Unfortunately, things do not start off smoothly at the first stop on the Victory Tour in District 11. Peeta and Katniss are still not on the best of terms, and this turns into an emotional trip for Katniss because her ally in the Games (Rue) was from District 11. The scene at hand is not very welcoming with armed Peacekeepers surrounding the area. Katniss and Peeta are given speeches, but decide to make their own regarding the fallen tributes of District 11 and how they and the Games have changed them. Suddenly, an old man in the audience kisses three fingers and puts them up to the sky, a sign of peace. The other people in the crowd follow, thus causing the Peacekeepers to break out their weapons and attack the old man. This leaves Katniss distraught and screaming, forced to be held back by Peacekeepers.

After that traumatic stop, Katniss and Peeta stick to the cards. But, this does not stop the tension. The crowds want to know the victors’ true thoughts and feelings on the Capitol. People in the districts want more fuel to be added to the fire of revolution, but Katniss knows she must keep things under control for President Snow.

At the Capitol, the last stop of the tour, President Snow gives Katniss a look of failure in her mission. Later, Snow plans with Plutarch Heavensbee (Philip Seymour Hoffman), the next Head Gamemaker, the next Hunger Games. Plutarch suggests sending more strict forces into District 12 during the time that Katniss will be getting ready for her wedding with Peeta (announced during the Victory Tour as an attempt to distract the people), to make the citizens of Panem turn on her. Yet, this does not work, and Katniss is in the spotlight again when she interrupts a whipping for Gale, and ends up getting a lash herself.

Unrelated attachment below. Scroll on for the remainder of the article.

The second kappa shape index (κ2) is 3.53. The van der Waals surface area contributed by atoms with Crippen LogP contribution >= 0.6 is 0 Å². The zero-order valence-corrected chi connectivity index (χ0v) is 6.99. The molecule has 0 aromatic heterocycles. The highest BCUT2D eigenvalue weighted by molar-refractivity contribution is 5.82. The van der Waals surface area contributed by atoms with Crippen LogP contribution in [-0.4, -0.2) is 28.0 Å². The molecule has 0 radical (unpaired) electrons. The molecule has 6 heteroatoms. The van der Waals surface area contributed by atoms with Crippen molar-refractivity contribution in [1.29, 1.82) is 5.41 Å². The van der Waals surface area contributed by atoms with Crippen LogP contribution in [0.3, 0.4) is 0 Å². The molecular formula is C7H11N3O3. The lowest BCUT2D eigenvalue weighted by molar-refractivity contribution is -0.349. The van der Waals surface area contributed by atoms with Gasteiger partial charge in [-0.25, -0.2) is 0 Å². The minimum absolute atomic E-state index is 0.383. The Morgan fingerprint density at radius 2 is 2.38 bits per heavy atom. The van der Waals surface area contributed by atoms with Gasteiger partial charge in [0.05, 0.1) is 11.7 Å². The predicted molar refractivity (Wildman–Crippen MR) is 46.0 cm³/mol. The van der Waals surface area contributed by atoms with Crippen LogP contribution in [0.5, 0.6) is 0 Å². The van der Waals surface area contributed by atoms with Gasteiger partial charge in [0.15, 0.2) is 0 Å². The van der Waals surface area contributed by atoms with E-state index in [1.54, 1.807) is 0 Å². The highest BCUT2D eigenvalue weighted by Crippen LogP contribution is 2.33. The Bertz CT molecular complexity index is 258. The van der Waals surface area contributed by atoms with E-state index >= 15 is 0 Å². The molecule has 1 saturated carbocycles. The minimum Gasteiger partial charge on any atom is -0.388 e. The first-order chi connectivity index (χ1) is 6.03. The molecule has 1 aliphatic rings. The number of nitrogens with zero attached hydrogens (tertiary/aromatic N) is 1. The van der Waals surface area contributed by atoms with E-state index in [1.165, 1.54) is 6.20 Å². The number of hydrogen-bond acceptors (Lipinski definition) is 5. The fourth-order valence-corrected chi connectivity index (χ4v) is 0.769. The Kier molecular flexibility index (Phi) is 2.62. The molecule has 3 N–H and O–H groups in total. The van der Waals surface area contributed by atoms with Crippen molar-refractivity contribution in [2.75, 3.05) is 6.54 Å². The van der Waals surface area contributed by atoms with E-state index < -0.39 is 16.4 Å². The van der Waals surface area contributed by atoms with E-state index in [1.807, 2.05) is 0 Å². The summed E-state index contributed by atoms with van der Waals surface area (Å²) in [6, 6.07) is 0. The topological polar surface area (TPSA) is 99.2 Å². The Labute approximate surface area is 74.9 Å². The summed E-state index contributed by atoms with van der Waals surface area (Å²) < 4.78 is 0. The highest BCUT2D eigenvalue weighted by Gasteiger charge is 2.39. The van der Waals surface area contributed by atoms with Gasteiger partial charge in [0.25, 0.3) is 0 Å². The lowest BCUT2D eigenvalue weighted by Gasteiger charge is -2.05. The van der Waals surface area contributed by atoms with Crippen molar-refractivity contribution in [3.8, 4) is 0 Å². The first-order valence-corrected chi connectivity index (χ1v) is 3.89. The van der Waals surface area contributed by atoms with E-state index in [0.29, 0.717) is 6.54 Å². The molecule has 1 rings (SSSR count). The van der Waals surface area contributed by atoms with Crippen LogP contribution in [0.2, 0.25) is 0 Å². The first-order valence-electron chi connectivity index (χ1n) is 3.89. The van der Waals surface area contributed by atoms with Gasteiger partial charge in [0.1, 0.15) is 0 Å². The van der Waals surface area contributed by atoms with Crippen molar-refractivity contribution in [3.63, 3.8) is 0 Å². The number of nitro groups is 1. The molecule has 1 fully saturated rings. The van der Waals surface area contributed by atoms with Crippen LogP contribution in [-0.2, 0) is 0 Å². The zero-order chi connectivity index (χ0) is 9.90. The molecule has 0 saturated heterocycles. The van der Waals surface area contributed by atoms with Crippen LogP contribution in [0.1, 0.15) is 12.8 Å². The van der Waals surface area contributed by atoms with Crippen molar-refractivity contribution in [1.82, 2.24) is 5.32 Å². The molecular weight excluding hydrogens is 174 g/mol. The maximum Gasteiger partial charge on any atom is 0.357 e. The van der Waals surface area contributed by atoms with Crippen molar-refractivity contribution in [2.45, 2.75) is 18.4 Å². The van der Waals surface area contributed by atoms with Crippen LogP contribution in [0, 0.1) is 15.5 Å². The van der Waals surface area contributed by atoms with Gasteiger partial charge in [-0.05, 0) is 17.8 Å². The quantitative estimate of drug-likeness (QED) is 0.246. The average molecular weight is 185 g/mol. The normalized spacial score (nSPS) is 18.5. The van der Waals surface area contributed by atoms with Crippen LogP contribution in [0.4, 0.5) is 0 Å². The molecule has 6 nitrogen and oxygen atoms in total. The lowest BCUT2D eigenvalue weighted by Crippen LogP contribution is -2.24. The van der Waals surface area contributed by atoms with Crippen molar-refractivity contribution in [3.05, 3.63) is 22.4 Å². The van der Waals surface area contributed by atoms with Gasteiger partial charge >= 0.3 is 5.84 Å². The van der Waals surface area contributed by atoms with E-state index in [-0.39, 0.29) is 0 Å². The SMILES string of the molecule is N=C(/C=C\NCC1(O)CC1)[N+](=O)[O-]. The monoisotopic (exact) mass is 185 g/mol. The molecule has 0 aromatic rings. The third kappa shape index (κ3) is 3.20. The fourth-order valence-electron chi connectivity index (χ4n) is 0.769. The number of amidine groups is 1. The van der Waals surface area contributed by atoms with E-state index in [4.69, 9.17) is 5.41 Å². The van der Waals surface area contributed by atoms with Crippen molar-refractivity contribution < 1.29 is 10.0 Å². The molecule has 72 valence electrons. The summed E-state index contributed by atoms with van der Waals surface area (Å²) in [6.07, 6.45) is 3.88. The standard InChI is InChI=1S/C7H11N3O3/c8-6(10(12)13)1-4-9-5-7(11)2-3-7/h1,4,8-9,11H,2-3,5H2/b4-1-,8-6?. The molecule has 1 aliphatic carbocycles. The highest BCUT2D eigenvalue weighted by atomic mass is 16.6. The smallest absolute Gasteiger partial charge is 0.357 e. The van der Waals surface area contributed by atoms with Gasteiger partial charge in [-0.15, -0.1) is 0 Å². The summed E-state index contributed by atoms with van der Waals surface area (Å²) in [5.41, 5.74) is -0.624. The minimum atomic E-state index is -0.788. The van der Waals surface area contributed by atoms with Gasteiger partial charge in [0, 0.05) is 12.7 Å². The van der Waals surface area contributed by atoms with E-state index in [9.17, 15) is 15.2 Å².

President Snow knows that he must get rid of Katniss. Eventually, he and Plutarch arrange the 75th Hunger Games and call upon two victors from each district, one male, one female. Since Katniss is the only girl victor from 12, she is forced to return to the arena. This time, she makes a deal with Haymitch to bring Peeta back alive. When it comes time for the reaping and Katniss and Peeta are chosen, District 12 does the three-finger salute. Once again, Peacekeepers take control, forcing Katniss and Peeta onto the train without saying good-bye to their families.